By Deb Murphy
Tuesday’s meeting of the Inyo County/Los Angeles Department of Water and Power Technical Group started with grim news on the snow pack—34-percent of normal—and ended with a continued stand-off on the Well 385 pump test.
Here are the highlights:
Aqueduct Manager Jim Yannotta introduced the concept of identifying water available for use at the County’s three landfill sites as Enhancement/Mitigation projects. “We’re not looking at taking water away” from other E/M projects, Yannotta assured the County.
Inyo has begun the process of condemning the three landfill sites with the intent of purchasing the land, and the water rights, from Los Angeles. The City Charter won’t allow any transfer of water rights, so the designation of landfill water as an enhancement could be a way around that problem, County Water Director Bob Harrington pointed out. Initially, the water rights were included in the condemnation because on-site water is a necessity for landfill operations.
County CAO Kevin Carrunchio jumped on the idea of “an open E/M store” by listing off other appropriate uses for E/M water. From the expression on Yannotta’s face, that’s not going to happen.
At the conclusion of the discussion, Harrington suggested staff and legal get together and present the possibility to the Standing Committee.
County Mitigation Manager Larry Freilich did a brief outline of the feasibility study on using reclaimed water on a 160-acre mitigation project in Big Pine, within easy reach of the Big Pine Community Service District’s wastewater treatment ponds. He requested comments from LADWP be in by the deadline in mid-March.
Yannotta couldn’t guarantee staff could review and respond by the deadline.
LADWP’s Dave Martin ran through data proving the 300-acre Five Bridges mitigation project was complete and successful, concluding that using pulsing river flows was the most effective way to get water to the area. County’s Aaron Steinwand said staff would do a similar study and get back with LADWP.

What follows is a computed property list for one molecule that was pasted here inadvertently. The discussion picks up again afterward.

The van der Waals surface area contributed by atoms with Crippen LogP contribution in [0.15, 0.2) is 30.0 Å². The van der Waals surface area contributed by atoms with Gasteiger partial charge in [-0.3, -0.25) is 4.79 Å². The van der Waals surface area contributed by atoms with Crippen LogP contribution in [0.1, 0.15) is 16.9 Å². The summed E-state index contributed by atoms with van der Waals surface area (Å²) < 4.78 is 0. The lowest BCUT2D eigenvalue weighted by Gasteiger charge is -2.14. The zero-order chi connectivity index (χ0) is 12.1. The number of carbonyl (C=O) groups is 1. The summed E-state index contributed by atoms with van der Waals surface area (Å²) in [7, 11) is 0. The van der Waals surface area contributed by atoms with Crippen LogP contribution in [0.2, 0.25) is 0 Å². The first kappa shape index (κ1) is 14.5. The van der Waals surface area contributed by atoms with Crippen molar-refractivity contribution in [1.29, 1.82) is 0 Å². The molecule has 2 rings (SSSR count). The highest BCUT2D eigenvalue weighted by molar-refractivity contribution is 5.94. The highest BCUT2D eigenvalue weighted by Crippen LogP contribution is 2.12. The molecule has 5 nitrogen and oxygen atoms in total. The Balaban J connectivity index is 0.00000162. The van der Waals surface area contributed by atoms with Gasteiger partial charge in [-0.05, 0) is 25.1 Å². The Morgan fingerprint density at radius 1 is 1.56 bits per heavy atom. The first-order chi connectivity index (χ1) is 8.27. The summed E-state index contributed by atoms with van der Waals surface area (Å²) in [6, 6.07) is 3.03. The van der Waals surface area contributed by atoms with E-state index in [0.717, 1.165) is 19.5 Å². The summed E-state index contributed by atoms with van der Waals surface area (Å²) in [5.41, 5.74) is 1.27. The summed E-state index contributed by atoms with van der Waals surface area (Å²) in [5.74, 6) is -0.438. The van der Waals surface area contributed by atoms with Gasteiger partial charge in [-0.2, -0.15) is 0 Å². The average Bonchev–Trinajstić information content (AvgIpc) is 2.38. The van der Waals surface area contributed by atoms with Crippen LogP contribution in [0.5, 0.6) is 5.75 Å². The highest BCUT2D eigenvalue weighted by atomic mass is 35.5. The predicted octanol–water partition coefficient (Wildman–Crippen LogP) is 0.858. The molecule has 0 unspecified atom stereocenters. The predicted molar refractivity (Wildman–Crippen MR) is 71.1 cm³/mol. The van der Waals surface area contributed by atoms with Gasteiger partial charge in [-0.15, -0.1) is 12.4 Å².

The final item on the agenda was a re-hash of the mid-December Tech Group’s W385 pump test/monitoring plan. The department wanted the County to say the two had worked jointly on the plan in compliance with the Long Term Water Agreement. Harrington read a statement, significantly longer than the December statement, outlining the legal issues involved. The County’s bottom line: LADWP’s two-month test is a violation of CEQA unless they adopt a temporary modification to the Five Bridges mitigation measure and revegetation plan. In addition, while LADWP has treated the modified well as “new,” Harrington’s statement pointed out the department failed to meet the appropriate protocol for “new” wells.
Harrington said the monitoring plan couldn’t be okayed as a separate element of the whole W385 issue.
The elephant in the room: why is it so important to LADWP the County goes on the record stating the monitoring plan was worked on jointly and in compliance with the water agreement? What are the legal implications, or put more crassly, what’s the “gotcha” if the County agrees with that statement?